Migrating large volumes of historical data to another application could significantly impair system performance. Extra disk space and back up storage would also be needed, at additional cost.
Rewriting legacy applications using new technology, just to support read-only access to data, is time-consuming and costly.
The Archiving Process
Archiving is a quicker and simpler approach, compared with the options we've already mentioned. An archiving specialist should take you through a structured process that involves working closely with the relevant business departments and end users to ensure you meet your business and technical objectives. Typical steps will normally include:
- Business Analysis: Understanding why the business needs to retain the legacy data and how it will be used in the future
- Systems Analysis: Defining the scope of the task, identifying where the data is located and its format
- Data Extraction: Making a detailed assessment of how the data is to be extracted; taking account of whether it is contained in databases tables, document images, print spool files, or a combination of these sources
- Process the Data: Ensuring the data can be easily understood by end users; includes performing real-time calculations and translating application-specific codes or terminology into meaningful on screen information
- Create Screen Views: Creating screen views that will allow end users to view and navigate through the data
- User Acceptance Testing: Creating a prototype using sample data that is tested with business users
- Archive the Data: Following successful acceptance testing, the archive is populated with the legacy data
- Switch Off the Application: The original application can now be decommissioned
It is common for organizations to create a central archive which holds data from a variety of legacy applications, not just a single application. This is one of the key advantages of archiving. End users know they have a single repository for all legacy data and are familiar with how to use it. The IT department can optimize resources by having an existing resource into which they can transfer legacy data as applications reach end of life. They have a single system that can archive data from potentially many different legacy applications.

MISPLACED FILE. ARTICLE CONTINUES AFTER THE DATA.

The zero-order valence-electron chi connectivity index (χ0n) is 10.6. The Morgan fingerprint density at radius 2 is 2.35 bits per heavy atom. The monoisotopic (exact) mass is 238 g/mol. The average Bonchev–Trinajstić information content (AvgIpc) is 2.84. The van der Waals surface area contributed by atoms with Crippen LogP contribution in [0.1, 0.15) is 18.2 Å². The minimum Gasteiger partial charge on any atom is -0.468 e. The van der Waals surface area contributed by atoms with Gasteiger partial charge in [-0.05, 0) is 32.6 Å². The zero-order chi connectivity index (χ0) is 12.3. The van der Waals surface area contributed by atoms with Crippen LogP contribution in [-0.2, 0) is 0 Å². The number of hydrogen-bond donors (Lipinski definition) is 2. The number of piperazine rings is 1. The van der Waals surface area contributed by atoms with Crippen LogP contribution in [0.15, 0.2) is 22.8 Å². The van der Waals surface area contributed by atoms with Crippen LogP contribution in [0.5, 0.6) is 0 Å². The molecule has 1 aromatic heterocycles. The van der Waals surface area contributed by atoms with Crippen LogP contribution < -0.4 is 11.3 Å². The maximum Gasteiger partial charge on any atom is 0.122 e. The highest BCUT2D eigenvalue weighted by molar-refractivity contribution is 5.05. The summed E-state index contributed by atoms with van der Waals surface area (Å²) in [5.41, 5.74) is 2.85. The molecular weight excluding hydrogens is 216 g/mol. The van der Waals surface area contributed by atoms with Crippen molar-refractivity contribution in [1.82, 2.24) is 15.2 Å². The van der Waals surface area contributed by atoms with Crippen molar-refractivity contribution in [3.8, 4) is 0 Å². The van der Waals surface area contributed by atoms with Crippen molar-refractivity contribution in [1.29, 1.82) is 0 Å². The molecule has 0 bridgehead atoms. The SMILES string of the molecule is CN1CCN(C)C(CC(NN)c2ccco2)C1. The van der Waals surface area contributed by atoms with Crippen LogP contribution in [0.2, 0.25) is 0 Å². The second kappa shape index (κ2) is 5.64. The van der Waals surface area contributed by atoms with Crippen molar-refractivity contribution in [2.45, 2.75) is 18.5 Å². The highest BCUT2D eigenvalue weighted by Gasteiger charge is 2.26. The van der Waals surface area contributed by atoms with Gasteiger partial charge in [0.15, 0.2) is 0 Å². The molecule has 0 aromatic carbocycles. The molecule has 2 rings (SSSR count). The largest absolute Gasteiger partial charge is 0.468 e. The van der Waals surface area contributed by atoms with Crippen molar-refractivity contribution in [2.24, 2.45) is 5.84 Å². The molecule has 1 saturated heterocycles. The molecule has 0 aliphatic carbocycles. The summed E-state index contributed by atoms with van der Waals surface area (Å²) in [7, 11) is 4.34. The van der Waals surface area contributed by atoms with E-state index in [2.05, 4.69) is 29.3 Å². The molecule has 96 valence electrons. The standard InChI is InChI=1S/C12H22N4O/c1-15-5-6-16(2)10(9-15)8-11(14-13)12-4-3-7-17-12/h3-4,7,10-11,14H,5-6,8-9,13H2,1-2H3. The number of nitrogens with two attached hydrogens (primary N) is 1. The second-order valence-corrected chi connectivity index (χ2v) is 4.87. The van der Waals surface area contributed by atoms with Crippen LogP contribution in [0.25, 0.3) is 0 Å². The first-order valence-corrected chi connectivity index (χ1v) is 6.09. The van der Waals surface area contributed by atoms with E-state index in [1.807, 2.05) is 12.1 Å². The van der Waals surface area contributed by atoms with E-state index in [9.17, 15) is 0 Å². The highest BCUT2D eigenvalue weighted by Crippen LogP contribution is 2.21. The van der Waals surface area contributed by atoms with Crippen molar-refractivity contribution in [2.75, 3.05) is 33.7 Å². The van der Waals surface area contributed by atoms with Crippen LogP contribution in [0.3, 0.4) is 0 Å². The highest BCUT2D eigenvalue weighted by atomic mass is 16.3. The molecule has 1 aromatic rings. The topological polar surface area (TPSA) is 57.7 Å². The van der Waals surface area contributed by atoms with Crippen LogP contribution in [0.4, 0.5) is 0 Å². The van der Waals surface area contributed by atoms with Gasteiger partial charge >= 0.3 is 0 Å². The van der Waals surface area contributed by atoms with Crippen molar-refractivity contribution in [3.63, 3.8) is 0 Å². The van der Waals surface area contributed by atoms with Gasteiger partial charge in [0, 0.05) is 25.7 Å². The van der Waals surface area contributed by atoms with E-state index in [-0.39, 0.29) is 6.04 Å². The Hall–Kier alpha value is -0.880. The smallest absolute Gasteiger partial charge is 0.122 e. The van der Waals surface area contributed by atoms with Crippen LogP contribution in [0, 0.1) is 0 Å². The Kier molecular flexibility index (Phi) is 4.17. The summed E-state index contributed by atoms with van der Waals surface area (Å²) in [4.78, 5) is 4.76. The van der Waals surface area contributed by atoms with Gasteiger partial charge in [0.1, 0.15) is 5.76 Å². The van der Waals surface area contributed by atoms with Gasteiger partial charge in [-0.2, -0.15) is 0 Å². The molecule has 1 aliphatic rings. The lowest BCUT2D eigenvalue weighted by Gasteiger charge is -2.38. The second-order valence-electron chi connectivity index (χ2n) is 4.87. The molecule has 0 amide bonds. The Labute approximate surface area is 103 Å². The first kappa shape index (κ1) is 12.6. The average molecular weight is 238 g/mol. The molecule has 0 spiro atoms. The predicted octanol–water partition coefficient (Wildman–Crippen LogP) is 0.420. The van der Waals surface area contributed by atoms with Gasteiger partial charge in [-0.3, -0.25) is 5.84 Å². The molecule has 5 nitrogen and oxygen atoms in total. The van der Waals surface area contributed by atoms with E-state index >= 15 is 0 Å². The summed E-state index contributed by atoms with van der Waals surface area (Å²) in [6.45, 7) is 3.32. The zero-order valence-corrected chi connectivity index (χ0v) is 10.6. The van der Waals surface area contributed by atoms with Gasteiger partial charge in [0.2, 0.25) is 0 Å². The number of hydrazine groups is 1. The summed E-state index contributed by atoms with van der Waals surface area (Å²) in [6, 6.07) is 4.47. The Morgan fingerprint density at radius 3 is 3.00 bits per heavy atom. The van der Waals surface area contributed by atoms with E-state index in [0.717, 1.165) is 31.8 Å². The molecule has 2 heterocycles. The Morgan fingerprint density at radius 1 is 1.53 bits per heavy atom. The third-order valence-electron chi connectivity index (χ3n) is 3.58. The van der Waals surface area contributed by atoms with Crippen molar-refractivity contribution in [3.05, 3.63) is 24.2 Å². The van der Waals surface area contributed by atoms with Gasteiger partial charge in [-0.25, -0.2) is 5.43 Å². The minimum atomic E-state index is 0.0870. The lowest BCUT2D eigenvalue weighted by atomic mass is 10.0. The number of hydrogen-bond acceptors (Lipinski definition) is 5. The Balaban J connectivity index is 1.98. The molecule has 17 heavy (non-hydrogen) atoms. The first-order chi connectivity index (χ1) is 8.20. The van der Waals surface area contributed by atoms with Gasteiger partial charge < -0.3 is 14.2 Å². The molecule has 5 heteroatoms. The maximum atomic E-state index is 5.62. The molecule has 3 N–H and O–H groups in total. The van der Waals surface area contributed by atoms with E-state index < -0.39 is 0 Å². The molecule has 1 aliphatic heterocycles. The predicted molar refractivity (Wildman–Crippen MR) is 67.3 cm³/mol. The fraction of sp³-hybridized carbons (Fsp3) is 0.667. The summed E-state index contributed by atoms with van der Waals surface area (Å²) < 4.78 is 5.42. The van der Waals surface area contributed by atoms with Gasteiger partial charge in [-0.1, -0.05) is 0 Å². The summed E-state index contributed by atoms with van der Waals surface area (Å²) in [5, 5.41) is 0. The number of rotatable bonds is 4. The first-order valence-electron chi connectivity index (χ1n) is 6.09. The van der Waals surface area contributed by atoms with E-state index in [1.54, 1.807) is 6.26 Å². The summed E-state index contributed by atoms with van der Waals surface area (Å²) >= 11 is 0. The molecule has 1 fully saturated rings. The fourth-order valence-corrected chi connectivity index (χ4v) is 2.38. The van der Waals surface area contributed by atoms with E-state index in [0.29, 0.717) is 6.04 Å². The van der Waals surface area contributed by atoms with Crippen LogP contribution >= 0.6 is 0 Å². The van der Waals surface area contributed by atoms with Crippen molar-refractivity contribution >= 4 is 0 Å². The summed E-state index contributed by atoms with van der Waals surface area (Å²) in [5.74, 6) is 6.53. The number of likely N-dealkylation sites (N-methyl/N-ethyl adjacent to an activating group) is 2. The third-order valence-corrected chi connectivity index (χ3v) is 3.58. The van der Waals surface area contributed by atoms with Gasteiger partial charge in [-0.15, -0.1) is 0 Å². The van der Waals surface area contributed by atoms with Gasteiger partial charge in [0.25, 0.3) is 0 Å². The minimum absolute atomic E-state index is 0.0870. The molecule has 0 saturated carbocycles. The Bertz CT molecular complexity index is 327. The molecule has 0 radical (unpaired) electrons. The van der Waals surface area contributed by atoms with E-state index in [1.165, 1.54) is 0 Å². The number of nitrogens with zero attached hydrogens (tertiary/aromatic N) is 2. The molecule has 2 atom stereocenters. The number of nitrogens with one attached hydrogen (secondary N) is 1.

What's more, IT can keep archived data within the mainframe environment. It is possible to archive legacy mainframe data onto a separate server or to create an archive that remains within the high-performance mainframe environment. One emerging approach is to host the archive using the lower-cost specialty z/Linux processor.
Legacy archiving is versatile and has been used by in a variety of industry sectors. Examples include a gas distribution company that created a central archive to house several terabytes of pipeline work history data from multiple legacy applications A power company decommissioned several legacy billing applications it had inherited through mergers and acquisitions to create a central archive consisting of billions of records, including customer data such as meter readings and customer service notes. In the financial services sector, many organizations have used a similar approach to maintain access to large volumes of historical transaction data for compliance purposes.
If legacy applications are causing you headaches, it's time to explore the benefits of archiving applications in your own environment.
Lynda Kershaw is marketing manager at archiving and application decommissioning expert Macro 4, a global software company that helps organizations improve the performance of critical business applications. Macro 4’s Document Management solutions capture, store, present and deliver business-critical data and documents electronically and physically and increase the efficiency of key processes such as SAP ERP and application decommissioning as well as supporting call centre and online customer service. You can contact the author at Lynda.Kershaw@macro4.com